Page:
Results 1 to 6 of 6

Thread: WW2 GPO Expert(s)

  1. #1
    Join Date
    Nov 2007
    Location
    Reading, Berkshire, UK
    Posts
    3,641
    Thanks
    3
    Thanked 14 Times in 14 Posts

    Default WW2 GPO Expert(s)

    Dear Each & All,
    We have a surprising number of experts, on this Forum, on a wide variety of subjects. I suspect that if we asked for left-handed Polish pilots, or Coastal Command Station Commanders who's Mothers were born in Peru, we would be innundated with responses!!
    I am looking, however, for a GPO Engineering Expert who either had experience (or knows somebody who does!!) of what I knew (post WW2) as the DTN (Defence Telegraph Network). This is one (and very important) aspect of UK military comms that not a lot is known about. I wish to know more. Who can help me?
    Rgds
    Peter Davies
    Meteorology is a science; good meteorology is an art!
    We might not know - but we might know who does!

  2. #2
    Join Date
    Nov 2007
    Location
    Bewdley, UK
    Posts
    2,703
    Thanks
    0
    Thanked 1 Time in 1 Post

    Default

    Hi Peter,

    The secure links 1939 - 45 were the Defence Teleprinter Network and there is oodles of files on them at The National Archives, mostly in AIR2 series

    http://www.nationalarchives.gov.uk/catalogue/searchresults.asp?SearchInit=0&txtsearchterm=defen ce+teleprinter+network&txtfirstdate=&txtlastdate=& txtrestriction=&hdnsorttype=Reference&image1.x=29& image1.y=7

    Procedure for operating in AIR10/3744 and operating instructions in AIR20/1547

    Quite a bit of general info on Google under "Defence Teleprinter Network"

    Spent quite a bit of time trying to keep ASR33 Teleprinters on line - kept breaking the print fingers - two complete alphabets on each band so the symptom was a occasional missing letter but perfect print at other times..most fustrating.

    Regards
    Ross
    The Intellectual Property contained in this message has been assigned specifically to this web site.
    Copyright Ross McNeill 2015/2018 - All rights reserved.

  3. #3
    Join Date
    Nov 2007
    Location
    Reading, Berkshire, UK
    Posts
    3,641
    Thanks
    3
    Thanked 14 Times in 14 Posts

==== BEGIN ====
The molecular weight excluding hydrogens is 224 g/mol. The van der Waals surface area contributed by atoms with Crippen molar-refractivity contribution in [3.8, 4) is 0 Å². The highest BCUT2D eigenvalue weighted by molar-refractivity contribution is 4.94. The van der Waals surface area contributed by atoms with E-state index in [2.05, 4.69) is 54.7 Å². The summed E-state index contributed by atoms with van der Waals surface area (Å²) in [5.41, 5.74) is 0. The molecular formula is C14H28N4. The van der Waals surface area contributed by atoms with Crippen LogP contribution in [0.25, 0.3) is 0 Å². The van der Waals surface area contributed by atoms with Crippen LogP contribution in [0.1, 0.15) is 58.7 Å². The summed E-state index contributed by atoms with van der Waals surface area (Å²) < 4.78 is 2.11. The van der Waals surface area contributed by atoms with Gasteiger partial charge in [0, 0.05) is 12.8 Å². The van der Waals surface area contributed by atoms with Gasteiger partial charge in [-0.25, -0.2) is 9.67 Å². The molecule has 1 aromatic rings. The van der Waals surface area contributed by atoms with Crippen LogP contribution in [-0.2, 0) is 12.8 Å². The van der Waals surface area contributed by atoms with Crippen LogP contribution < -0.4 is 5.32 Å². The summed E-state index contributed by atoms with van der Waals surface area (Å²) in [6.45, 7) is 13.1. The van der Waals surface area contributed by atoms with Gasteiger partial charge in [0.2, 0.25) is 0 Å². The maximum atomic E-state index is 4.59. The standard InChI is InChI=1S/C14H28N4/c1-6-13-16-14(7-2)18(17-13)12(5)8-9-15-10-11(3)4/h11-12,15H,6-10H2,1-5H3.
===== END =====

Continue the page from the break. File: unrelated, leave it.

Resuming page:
Default

    Ross, Hi,
    Tks for the steer!! We used to use Creed's (7's, I think) in the static Met Offices, but in the post-WW2 Mobile Units we used Siemens (T100's?). These latter would take a deal more punishment than a Creed!!!
    Rgds
    Peter Davies
    Meteorology is a science; good meteorology is an art!
    We might not know - but we might know who does!

  4. #4
    Join Date
    Nov 2007
    Location
    Kirkeby
    Posts
    450
    Thanks
    0
    Thanked 3 Times in 2 Posts

    Default

    Do remember with fear my first lessons with a teleprinter. A handwritten "manual" beside the printer, telling how to do.

    Suddenly came the reply from one of our African customers, then a new look at the "manual". Do not lose the contact....next step.

    Few years later came the fax machine. What an invention!

    Finn Buch

  5. #5
    Join Date
    Jan 2012
    Posts
    1
    Thanks
    0
    Thanked 0 Times in 0 Posts

    Default

    Hi Peter,

    Only just come across your posting.

    I haven't a great deal of information on the DTN, but was responsible for running the service for a few years prior to 2005 and then for closing down the contract.

    My involvement was largely on the "commercial" aspects, but had been known to fix a few printers in a previous existence as a field engineer in the Brighton area.

    Regards,

    Steve

  6. #6
    Join Date
    Nov 2007
    Location
    Reading, Berkshire, UK
    Posts
    3,641
    Thanks
    3
    Thanked 14 Times in 14 Posts

    Default

    Steve, Hi
    Tks yrs. I was, at that time, trying to get a ‘handle’ on the DTN and the deep-laid, nitrogen pressurised, cable network. My early Met Office career (1953 onwards) was in Bomber Command. On many airfields the airfield GPO Engineer’s “Office” was often quite near the Met Office and we worked well together. I learned about ‘Routing Cards’ (and some cards went to some VERY UNUSUAL places!!), mysterious places like Newmarket Signal Centre, Bawborough, etc, etc, and how to change a DTN relay in the Frame Room at 0300 without calling the Engineer out of his bed!! I also learned (later, at Mildenhall – joint RAF/USAF) that much of the USAF Top Secret Comms went through the Frame Room next door to the Met Office (the key was on the fan-light ledge above the door!!). The USAF would have had the conniptions if they’d known!!! At the same time, on nights, I used to have to wrestle with this Plug ‘n Socket Met T/P switchboard (mahogany, with brass corner pieces, and in jack-plugs – would make a fortune in an antique sale these days!). Then ‘They’ invented wet-fax, then dry-fax, then satellite comms, then the internet – and all the fun went out of twisting copper wires together and making an antiquated system work that Marconi and Edison would have recognised!!!!!!!
    HTH
    Peter Davies
    Last edited by Resmoroh; 14th December 2013 at 15:36.
    Meteorology is a science; good meteorology is an art!
    We might not know - but we might know who does!

Posting Permissions

  • You may not post new threads
  • You may not post replies
  • You may not post attachments
  • You may not edit your posts
  •